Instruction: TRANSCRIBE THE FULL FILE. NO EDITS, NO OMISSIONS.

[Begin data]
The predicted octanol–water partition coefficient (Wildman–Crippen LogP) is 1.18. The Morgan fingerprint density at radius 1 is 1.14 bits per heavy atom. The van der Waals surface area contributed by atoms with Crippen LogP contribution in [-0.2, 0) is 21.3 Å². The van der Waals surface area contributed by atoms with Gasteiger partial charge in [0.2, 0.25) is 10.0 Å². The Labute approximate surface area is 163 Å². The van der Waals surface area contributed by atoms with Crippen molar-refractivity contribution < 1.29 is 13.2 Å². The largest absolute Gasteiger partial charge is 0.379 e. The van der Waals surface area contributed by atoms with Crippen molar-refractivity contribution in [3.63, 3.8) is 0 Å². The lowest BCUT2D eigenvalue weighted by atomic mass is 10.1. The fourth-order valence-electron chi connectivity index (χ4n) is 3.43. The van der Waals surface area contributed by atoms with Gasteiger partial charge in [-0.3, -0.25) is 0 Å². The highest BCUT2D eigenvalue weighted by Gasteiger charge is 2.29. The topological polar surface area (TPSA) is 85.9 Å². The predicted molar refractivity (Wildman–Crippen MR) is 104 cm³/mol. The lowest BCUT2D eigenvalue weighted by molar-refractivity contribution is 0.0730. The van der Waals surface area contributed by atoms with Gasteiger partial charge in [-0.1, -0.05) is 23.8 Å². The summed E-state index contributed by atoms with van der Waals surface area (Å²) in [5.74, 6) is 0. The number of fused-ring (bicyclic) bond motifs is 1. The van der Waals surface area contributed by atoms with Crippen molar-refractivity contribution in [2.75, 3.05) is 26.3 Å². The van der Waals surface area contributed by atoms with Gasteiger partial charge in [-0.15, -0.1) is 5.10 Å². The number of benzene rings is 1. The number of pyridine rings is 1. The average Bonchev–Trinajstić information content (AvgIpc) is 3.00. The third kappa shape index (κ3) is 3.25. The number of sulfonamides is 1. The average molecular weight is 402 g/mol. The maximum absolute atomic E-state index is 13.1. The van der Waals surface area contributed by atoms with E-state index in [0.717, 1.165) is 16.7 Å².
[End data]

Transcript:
The predicted octanol–water partition coefficient (Wildman–Crippen LogP) is 1.18. The Morgan fingerprint density at radius 1 is 1.14 bits per heavy atom. The van der Waals surface area contributed by atoms with Crippen LogP contribution in [-0.2, 0) is 21.3 Å². The van der Waals surface area contributed by atoms with Gasteiger partial charge in [0.2, 0.25) is 10.0 Å². The Labute approximate surface area is 163 Å². The van der Waals surface area contributed by atoms with Crippen molar-refractivity contribution < 1.29 is 13.2 Å². The largest absolute Gasteiger partial charge is 0.379 e. The van der Waals surface area contributed by atoms with Crippen molar-refractivity contribution in [3.63, 3.8) is 0 Å². The lowest BCUT2D eigenvalue weighted by atomic mass is 10.1. The fourth-order valence-electron chi connectivity index (χ4n) is 3.43. The van der Waals surface area contributed by atoms with Gasteiger partial charge in [-0.3, -0.25) is 0 Å². The highest BCUT2D eigenvalue weighted by Gasteiger charge is 2.29. The topological polar surface area (TPSA) is 85.9 Å². The predicted molar refractivity (Wildman–Crippen MR) is 104 cm³/mol. The lowest BCUT2D eigenvalue weighted by molar-refractivity contribution is 0.0730. The van der Waals surface area contributed by atoms with Gasteiger partial charge in [-0.1, -0.05) is 23.8 Å². The summed E-state index contributed by atoms with van der Waals surface area (Å²) in [5.74, 6) is 0. The number of fused-ring (bicyclic) bond motifs is 1. The van der Waals surface area contributed by atoms with Crippen molar-refractivity contribution in [2.75, 3.05) is 26.3 Å². The van der Waals surface area contributed by atoms with Gasteiger partial charge in [-0.15, -0.1) is 5.10 Å². The number of benzene rings is 1. The number of pyridine rings is 1. The average Bonchev–Trinajstić information content (AvgIpc) is 3.00. The third kappa shape index (κ3) is 3.25. The number of sulfonamides is 1. The average molecular weight is 402 g/mol. The maximum absolute atomic E-state index is 13.1. The van der Waals surface area contributed by atoms with E-state index in [0.717, 1.165) is 16.7 Å².